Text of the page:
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Chances are that somewhere on the internet you’ve heard
the “ fact ” that Iceland was named Iceland by its viking settlers
to stop their enemies from coming to the island.
Well, that fact is about as wrong as pineapple on pizza.
The truth is that the first norse settler of the island was
feeling a lot bummed out upon the arrival since his daughter and livestock died on route,
so he just stayed for the winter before returning to Norway,
and since the particular area he stayed in happened to be icy,
he figured all of the island was icy and therefore called it Iceland.
Of course that’d be as absurd as, you know,seeing that the sidewalk was flat,
and deciding the whole earth must be flat, or something.
Iceland is cold and has plenty of snow and ice during winter,
but as a whole, the country is fairly green.
Still for such a northern and wintery country,
the idea that it imports ice is pretty absurd.
Nonetheless that is reality,
but Iceland’ s ice importation has a surprisingly rational explanation
Now taking ice from one place and selling it to another is nothing new.
El Chapo就精通此道 但事实上
El Chapo was great at it but as it turns out,
centuries ago people’s refrigerators didn’t have ice dispensers.
For the majority of history, people just dealt with having warm drinks like cave-people
but when the 19th century rolled around that all changed.
An entrepreneur named Frederic Tudor
started taking ice from cold places like Maine
and selling it in hot places like Cuba.
Only problem——ice melts.
Frederic understood this and insulated his cargo with sawdust
and with enough ice, at least some of it would
make it through the 1,600 mile journey from Maine to Cuba.
At first Frederick received a frosty reception from
the hot place people as they were doubtful that they needed ice
so Frederic channeled his inner drug dealer and gave them
their first bit of ice for free to get them addicted.
soon business was booming.
Now places like New York and DC get too cold
in the winter for people to want ice
but in the summer, they too get swelteringly hot,
so Frederic wanted to make a way to be able
to sell ice in the mid-Atlantic summers
Really the only solution was to take a whole lot of ice,
put it in an insulated building,
and hope some of it lasts until summer,
and crazily enough, that worked.
Most of North America started to rely on ice,
so it was time for Frederick to take the ice trade intercontinental
The rest of the world also had hot places like India,
so Frederic Tudor set up a regular shipment of ice
to Calcutta, India, which became hugely popular with the rich English colonialists
who were used to cooler temperatures.
Amazingly, he had the process refined so well at that point
that the ice from New England
was selling in India for, adjusted for inflation,
only $1 per pound.
Soon after, the ice from New England was shipped and sold
in London, in Rio de Janeiro,
in Cape Town, in Hong Kong,
the New England ice even reached as far as Sydney, Australia,
where it sold for only $2 per pound.
So was it a coincidence
that the climate started rapidly warming only a century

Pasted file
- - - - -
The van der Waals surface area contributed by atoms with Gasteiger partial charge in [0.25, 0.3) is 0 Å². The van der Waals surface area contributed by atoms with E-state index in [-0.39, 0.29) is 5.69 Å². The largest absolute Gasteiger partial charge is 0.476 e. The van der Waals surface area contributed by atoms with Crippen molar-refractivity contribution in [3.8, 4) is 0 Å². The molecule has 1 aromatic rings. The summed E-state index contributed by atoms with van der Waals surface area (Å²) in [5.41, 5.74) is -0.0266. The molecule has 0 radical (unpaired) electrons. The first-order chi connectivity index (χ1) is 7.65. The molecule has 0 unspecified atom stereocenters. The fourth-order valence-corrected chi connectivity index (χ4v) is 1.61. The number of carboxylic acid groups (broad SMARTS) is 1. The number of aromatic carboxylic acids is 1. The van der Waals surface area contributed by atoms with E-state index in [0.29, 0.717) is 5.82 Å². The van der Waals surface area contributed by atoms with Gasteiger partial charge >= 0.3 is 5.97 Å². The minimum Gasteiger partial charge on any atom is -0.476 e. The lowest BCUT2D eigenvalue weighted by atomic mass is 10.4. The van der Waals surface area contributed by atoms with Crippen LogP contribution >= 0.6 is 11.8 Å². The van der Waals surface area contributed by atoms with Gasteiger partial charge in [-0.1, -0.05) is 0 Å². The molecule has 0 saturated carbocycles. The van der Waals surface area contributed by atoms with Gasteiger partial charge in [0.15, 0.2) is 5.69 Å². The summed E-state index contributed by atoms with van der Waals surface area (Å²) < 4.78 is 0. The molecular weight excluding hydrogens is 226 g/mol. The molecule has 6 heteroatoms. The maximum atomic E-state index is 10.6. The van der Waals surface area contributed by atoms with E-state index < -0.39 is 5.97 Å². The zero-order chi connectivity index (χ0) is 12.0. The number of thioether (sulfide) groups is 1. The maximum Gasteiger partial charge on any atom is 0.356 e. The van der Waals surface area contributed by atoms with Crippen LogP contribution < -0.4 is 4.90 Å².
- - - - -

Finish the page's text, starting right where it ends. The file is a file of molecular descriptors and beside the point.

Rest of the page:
after the world’s elite started using ice
shipped from the other side of the world by steamship
all, so they could have a chilled beverage?
I’m not saying that the ice trade singlehandedly caused climate change,
but it certainly didn’t help.
of course with time artificial refrigeration became cheap and widespread
but not before making Frederic Tudor a very rich man.
Iceland today, despite what some may think it
is not some backwards heathen society
that shuns the use of refrigerators.
Its importation of ice has to do with something else—economics.
you see, Iceland is a very expensive place.
Like many isolated and northern counties,
Iceland relies on imports for many things like oil,
wood, wheat, and other food.
It just doesn’t have the ability to produce these items domestically
due to its geography but shipping to Iceland is also relatively cheap,
since its economy is export-driven.
While fish is Iceland’s biggest export
this is mostly shipped by plane
but the country also has an enormous aluminium industry
thanks to its low electricity cost.
Aluminum, along with most everything else Iceland makes,
is exported by ship, which means
that there’s the demand for shipping from Iceland.
That means that ships are already coming to Iceland
to bring items elsewhere so it’s relatively inexpensive
to fill those ships with other goods to bring to Iceland,
at the same time the average Icelander makes about $57,000 per year.
It’s one of the highest income countries in the world,
so that means making things in Iceland, in most cases, is expensive.
If you go and check your handy dandy Icelandic schedule of tariffs,
though, you see that water, ice, and snow have no import duty
if imported from the European Economic Area.
Therefore, Iceland imports ice from other less expensive countries in the EEZ
such as Scotland and the only additional cost is the cheap shipping.
While there are plenty of other countries
that don’t charge import duties on ice,
there are few that have the mix of
high domestic labor costs and cheap inbound shipping
that make it worth it for Iceland to import ice.
That’s why Iceland’s grocery stores are being stocked with
this imported ice from hundreds or thousands of miles away as
it ends up being about 40 % less than Icelandic ice.
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